John Fee

James Hartney

Moses Calverley

Charles Batty

W.K. Bradley

Edward Briggs

Reverend Butterworth

Festus Chapin

W.E. Crawford

James Duthie

Alice and Ida Edwards

Arthur Fry

Sydney Fyson

Harry Hill

Tena Hopkins

Ed Hornibrook

Blanche Hunter

James Innes

Eduoard Isabey

William Kirkland

Alex Mains

James McArter

William and Angus McDonald

Annie Playfair

Professor Racine

Connie Riddell

Alex Rogers

Alex Sutherland

Lillian Beynon Thomas

Dr. Tolmie

Albert West

Fred Woodhull

Chas Fee

The "We Made" Concept...

The We Made Hartney project uses the materials and analysis provided by the recent, and highly successful Notable People Project, combined with additional research to create an illustrated document which more deeply explores the achievements of a range of selected notable citizens whose work and life impacted strongly on our community; and which places those achievements into a wider context.

THE THOUSANDS OF PEOPLE who have made Hartney their home over the years, since its inception in 1892, have been a fascinating group, full of strength and wisdom, wit and vigour, kindness and foresight.
Some of these people are also significant, key figures in our history. They have either come to define Hartney by their very being, or they have changed Hartney through their actions and decisions.
This booklet recognizes and honours these people.

On the following pages you will encounter the collection of Hartney-ites who have made a real difference. The useful way we have chosen to explore and describe these people has been to focus on traditional occupations and avocations. With one key person typically defining each entry (a merchant, a school teacher, a brick-maker, etc.) we expect that the rich and deep experience of life and work in Hartney can be effectively and succinctly defined.

The people profiled in this booklet are special, but we have also endeavoured to feature others with slightly lesser claims to significance who help define or enhance a certain entry. And where possible we have also added information and details on certain occupations and avocations so that readers can come to fully understand and appreciate who these people were, what they did, and how they did it.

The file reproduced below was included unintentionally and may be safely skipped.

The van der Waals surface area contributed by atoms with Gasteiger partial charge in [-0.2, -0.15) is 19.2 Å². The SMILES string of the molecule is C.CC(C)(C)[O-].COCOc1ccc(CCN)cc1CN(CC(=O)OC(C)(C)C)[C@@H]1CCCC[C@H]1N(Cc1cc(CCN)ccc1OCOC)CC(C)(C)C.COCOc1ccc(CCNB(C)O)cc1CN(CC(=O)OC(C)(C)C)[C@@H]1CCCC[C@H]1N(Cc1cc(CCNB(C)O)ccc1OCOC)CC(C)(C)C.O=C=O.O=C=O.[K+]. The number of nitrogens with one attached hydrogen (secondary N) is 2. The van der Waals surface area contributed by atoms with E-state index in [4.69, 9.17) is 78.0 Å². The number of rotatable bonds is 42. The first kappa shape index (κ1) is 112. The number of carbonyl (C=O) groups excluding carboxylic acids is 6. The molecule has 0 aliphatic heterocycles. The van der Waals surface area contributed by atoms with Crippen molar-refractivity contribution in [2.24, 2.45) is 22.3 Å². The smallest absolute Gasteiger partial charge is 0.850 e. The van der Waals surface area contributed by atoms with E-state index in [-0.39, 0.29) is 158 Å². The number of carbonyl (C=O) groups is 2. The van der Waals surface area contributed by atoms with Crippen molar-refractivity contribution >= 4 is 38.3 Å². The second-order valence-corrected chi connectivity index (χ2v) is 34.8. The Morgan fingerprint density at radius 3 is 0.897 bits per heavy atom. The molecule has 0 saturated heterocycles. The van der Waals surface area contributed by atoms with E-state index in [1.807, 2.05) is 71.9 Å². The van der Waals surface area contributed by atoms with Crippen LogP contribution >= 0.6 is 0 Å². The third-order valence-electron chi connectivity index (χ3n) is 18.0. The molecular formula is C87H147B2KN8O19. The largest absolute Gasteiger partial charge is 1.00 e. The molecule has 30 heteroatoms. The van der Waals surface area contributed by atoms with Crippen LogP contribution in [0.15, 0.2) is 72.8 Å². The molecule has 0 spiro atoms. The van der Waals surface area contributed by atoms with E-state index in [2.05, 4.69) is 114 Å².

This booklet was developed through a project called Notable People, an initiative of the Historic Resources Branch of Manitoba Culture, Heritage and Tourism. That project allowed us to develop a comprehensive inventory of potential candidates, and to carefully analyze and assess the relative significance of the 229 individuals profiled. We are grateful to the Province for this support and direction.
It is easy at the turn of the 21st century to forget the origins and qualities of Manitoba’s smaller communities. But at their beginnings these were very industrious places, with young, ambitious people, full of life, and with great dreams for their new home. It is also important to recall that these places were also self-sustaining, with nearly everything one would need made at hand. Much of what was required for daily life was manufactured here, from bricks to dresses, harnesses to flour. A place like Hartney in 1900 was active, lively and fun.

            East Railway Street, looking north, ca. 1902.

It is important to set the stage for the following stories, and we are fortunate to have the words of Hazel McDonald Parkinson, who in 1957 created our first local history book, The Mere Living. We quote extensively from that remarkable little book, which we highly recommend to anyone interested in small-town life in the late 1800s and early 1900s: